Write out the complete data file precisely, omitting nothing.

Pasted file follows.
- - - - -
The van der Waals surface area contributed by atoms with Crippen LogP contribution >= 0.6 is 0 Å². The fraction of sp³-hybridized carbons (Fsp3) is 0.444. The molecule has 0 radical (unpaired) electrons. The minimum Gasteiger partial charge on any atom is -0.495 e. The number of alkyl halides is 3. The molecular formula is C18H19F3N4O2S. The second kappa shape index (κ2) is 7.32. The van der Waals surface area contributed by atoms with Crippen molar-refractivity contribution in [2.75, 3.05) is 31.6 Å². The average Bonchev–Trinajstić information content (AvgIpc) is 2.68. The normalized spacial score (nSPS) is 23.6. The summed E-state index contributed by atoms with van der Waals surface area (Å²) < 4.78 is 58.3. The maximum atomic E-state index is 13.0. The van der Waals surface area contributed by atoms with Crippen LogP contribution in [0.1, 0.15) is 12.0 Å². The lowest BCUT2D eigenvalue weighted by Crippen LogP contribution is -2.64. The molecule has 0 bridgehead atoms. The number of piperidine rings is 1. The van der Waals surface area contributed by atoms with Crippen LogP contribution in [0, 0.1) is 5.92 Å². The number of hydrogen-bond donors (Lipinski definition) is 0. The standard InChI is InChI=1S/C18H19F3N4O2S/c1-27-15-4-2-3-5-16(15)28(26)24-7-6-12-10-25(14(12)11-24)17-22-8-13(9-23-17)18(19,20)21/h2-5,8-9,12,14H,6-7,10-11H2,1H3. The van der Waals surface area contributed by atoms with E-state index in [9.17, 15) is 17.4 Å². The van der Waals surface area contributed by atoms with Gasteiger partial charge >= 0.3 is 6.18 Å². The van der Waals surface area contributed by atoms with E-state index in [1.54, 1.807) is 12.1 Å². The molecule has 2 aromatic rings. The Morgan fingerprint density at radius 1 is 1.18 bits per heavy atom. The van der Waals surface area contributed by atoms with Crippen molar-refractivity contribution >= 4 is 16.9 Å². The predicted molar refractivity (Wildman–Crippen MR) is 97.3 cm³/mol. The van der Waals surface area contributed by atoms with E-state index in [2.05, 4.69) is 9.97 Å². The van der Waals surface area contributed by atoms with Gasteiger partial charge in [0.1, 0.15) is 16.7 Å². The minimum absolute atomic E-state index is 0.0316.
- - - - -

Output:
The van der Waals surface area contributed by atoms with Crippen LogP contribution >= 0.6 is 0 Å². The fraction of sp³-hybridized carbons (Fsp3) is 0.444. The molecule has 0 radical (unpaired) electrons. The minimum Gasteiger partial charge on any atom is -0.495 e. The number of alkyl halides is 3. The molecular formula is C18H19F3N4O2S. The second kappa shape index (κ2) is 7.32. The van der Waals surface area contributed by atoms with Crippen molar-refractivity contribution in [2.75, 3.05) is 31.6 Å². The average Bonchev–Trinajstić information content (AvgIpc) is 2.68. The normalized spacial score (nSPS) is 23.6. The summed E-state index contributed by atoms with van der Waals surface area (Å²) < 4.78 is 58.3. The maximum atomic E-state index is 13.0. The van der Waals surface area contributed by atoms with Crippen LogP contribution in [0.1, 0.15) is 12.0 Å². The lowest BCUT2D eigenvalue weighted by Crippen LogP contribution is -2.64. The molecule has 0 bridgehead atoms. The number of piperidine rings is 1. The van der Waals surface area contributed by atoms with Crippen LogP contribution in [0, 0.1) is 5.92 Å². The number of hydrogen-bond donors (Lipinski definition) is 0. The standard InChI is InChI=1S/C18H19F3N4O2S/c1-27-15-4-2-3-5-16(15)28(26)24-7-6-12-10-25(14(12)11-24)17-22-8-13(9-23-17)18(19,20)21/h2-5,8-9,12,14H,6-7,10-11H2,1H3. The van der Waals surface area contributed by atoms with E-state index in [9.17, 15) is 17.4 Å². The van der Waals surface area contributed by atoms with Gasteiger partial charge >= 0.3 is 6.18 Å². The van der Waals surface area contributed by atoms with E-state index in [1.54, 1.807) is 12.1 Å². The molecule has 2 aromatic rings. The Morgan fingerprint density at radius 1 is 1.18 bits per heavy atom. The van der Waals surface area contributed by atoms with Crippen molar-refractivity contribution >= 4 is 16.9 Å². The predicted molar refractivity (Wildman–Crippen MR) is 97.3 cm³/mol. The van der Waals surface area contributed by atoms with E-state index in [2.05, 4.69) is 9.97 Å². The van der Waals surface area contributed by atoms with Gasteiger partial charge in [0.1, 0.15) is 16.7 Å². The minimum absolute atomic E-state index is 0.0316.